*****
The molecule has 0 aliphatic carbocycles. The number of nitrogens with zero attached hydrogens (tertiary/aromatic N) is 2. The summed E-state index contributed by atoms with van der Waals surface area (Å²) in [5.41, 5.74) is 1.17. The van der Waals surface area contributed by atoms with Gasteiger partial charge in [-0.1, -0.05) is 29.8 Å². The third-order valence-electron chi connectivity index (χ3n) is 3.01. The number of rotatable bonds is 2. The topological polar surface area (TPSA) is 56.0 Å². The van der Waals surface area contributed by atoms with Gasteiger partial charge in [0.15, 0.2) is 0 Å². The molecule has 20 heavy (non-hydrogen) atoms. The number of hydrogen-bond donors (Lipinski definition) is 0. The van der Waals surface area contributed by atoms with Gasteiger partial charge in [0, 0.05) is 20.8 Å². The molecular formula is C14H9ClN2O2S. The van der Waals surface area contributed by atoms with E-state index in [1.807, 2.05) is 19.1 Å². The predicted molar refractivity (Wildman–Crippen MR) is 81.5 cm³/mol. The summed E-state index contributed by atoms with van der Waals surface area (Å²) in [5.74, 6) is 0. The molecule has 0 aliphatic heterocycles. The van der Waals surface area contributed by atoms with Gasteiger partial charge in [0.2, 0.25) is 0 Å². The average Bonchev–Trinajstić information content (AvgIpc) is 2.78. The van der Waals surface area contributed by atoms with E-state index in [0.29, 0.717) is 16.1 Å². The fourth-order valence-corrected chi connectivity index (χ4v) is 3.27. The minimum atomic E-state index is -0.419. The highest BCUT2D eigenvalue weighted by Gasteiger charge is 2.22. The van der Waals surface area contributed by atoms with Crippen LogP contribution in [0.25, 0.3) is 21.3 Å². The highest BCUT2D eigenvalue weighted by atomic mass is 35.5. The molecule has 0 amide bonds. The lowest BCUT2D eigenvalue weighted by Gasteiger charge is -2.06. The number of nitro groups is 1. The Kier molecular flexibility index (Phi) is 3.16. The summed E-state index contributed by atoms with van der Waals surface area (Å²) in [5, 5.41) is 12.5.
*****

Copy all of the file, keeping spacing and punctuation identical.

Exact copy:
The molecule has 0 aliphatic carbocycles. The number of nitrogens with zero attached hydrogens (tertiary/aromatic N) is 2. The summed E-state index contributed by atoms with van der Waals surface area (Å²) in [5.41, 5.74) is 1.17. The van der Waals surface area contributed by atoms with Gasteiger partial charge in [-0.1, -0.05) is 29.8 Å². The third-order valence-electron chi connectivity index (χ3n) is 3.01. The number of rotatable bonds is 2. The topological polar surface area (TPSA) is 56.0 Å². The van der Waals surface area contributed by atoms with Gasteiger partial charge in [0.15, 0.2) is 0 Å². The molecule has 20 heavy (non-hydrogen) atoms. The number of hydrogen-bond donors (Lipinski definition) is 0. The van der Waals surface area contributed by atoms with Gasteiger partial charge in [0, 0.05) is 20.8 Å². The molecular formula is C14H9ClN2O2S. The van der Waals surface area contributed by atoms with E-state index in [1.807, 2.05) is 19.1 Å². The predicted molar refractivity (Wildman–Crippen MR) is 81.5 cm³/mol. The summed E-state index contributed by atoms with van der Waals surface area (Å²) in [5.74, 6) is 0. The molecule has 0 aliphatic heterocycles. The van der Waals surface area contributed by atoms with Gasteiger partial charge in [0.2, 0.25) is 0 Å². The average Bonchev–Trinajstić information content (AvgIpc) is 2.78. The van der Waals surface area contributed by atoms with E-state index in [0.29, 0.717) is 16.1 Å². The fourth-order valence-corrected chi connectivity index (χ4v) is 3.27. The minimum atomic E-state index is -0.419. The highest BCUT2D eigenvalue weighted by Gasteiger charge is 2.22. The van der Waals surface area contributed by atoms with Crippen LogP contribution in [0.25, 0.3) is 21.3 Å². The highest BCUT2D eigenvalue weighted by atomic mass is 35.5. The molecule has 0 amide bonds. The lowest BCUT2D eigenvalue weighted by Gasteiger charge is -2.06. The number of nitro groups is 1. The Kier molecular flexibility index (Phi) is 3.16. The summed E-state index contributed by atoms with van der Waals surface area (Å²) in [5, 5.41) is 12.5.